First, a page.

• Dear Helen,
      Thanks for your message, it sounds like a root fungal infection. Laurel’s aren’t usually susceptible to these so it is unusual, but given very wet conditions over a prolonged period of time it is possible. The Laurel that died and was removed – did you have a chance to look at the roots? Had they decomposed at all? If so it could be Phytophthora Root Rot. This can sometimes be seen by a dark band appearing around the base of the trunk. Here’s what we usually recommend for this type of infection:
      If identified early enough and if a reasonable amount of the roots are still solid and white you can quickly dig up the tree and thoroughly rinse the roots in fresh water.
      Any rotten root matter and the surrounding soil should be removed and disposed of (not in the compost heap).
      Clean and sterilise any tools used.
      Replant the tree in a different location in the garden with better drainage and drier soils.
      Monitor to make sure it recovers.
      Prevention is better than a cure, so do not overwater susceptible plants in the garden and maintain good ventilation around the stem by regularly clearing debris.
      You can prune the dead sections out however I would wait until the weather dries up a bit.
      I hope this helps!
      Let me know how you get on.
      All the best,

      Sue X

  2. We had a hard freeze and conditions from 50 to 3 overnight December in Nashville TN. All laurels have dead leaves and I can’t find green when I scrape the large branches. Will cutting back 1/2 the bush help or all they gone? 10 year old bushes

    • Hi There,
      Thank you for your message. That sounds like a substantial temp drop in a short time and it is possible that some of the Laurel has died. I wouldn’t recommend cutting anything back just yet as this will likely shock the plant further. If more cold snaps are forecast you could try to cover the Laurels with fleece or sacking to try and protect them from further damage, this will also help shield them from freezing winds if in an exposed spot. Remember to remove the coverings as soon as the temperatures start to rise however, as they can create more moisture around the plant than is healthy. Once the last chance of frost has passed you can start to see what condition the stems are in, and lightly trim off any dead areas. I’m hoping that as Laurel is reasonably hardy, once the weather warms you should see new growth begin.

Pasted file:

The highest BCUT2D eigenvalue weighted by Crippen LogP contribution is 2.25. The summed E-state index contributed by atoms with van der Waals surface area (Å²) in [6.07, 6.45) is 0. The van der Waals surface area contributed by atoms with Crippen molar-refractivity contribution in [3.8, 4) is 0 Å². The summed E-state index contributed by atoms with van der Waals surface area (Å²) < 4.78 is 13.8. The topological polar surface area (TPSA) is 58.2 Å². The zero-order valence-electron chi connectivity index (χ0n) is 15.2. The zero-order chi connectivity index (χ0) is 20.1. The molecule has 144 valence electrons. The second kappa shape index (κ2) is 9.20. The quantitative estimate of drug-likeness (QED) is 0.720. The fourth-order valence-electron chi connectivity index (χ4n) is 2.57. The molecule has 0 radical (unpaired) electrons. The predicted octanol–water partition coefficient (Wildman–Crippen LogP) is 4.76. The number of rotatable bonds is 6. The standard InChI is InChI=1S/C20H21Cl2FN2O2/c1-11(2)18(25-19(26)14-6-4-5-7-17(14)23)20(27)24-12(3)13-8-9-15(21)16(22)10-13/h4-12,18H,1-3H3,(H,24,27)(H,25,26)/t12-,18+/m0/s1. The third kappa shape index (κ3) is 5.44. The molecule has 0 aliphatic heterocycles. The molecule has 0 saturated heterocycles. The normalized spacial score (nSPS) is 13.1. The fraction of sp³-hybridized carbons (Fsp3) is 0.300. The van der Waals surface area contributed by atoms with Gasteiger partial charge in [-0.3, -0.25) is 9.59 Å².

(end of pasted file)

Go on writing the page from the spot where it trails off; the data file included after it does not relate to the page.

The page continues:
I hope this helps!
      Let me know how you get on.
      All the best,

      Sue X

  3. Hi. I hope you can help me. I have two dwarf English laurel, about ten years old. Last year in late summer/early fall I noticed webbing and dying leaves. I sprayed in fall twice with a pesticide for mites. Not specifically neem oil. I followed the directions. Almost all of the bush affected the most has brown leaves. I’m used to seeing some at the end of winter, but it is pretty bad. I’m thinking I’ll do a major pruning in spring. I may even do before flowering, though I usually wait til after flowering.

    What advice can you give me and are any of my plans for remediation wrong?

    Thanks in advance!

    • Hi Christa,
      Thank you for your message. It sounds like it could have been spider mites, or even genista caterpillars causing the webbing but that sounds like quite a lot of devastation. Your spring prune sounds like a good idea, but wait until there is a nice amount of new healthy growth and then I wouldn’t take off more than a third as this could shock the plant. I would recommend mulching in spring to provide the Laurel with some nutrients as it goes into the growing season. If you applied the pesticide as directed then that sounds fine, but sometimes if applied on a hot day they can scorch the leaves. Sometimes just a decent spray of water can do the job to remove spider mites and caterpillars naturally.
      I hope this helps, let me know how you get on.
      All the best,
      Sue X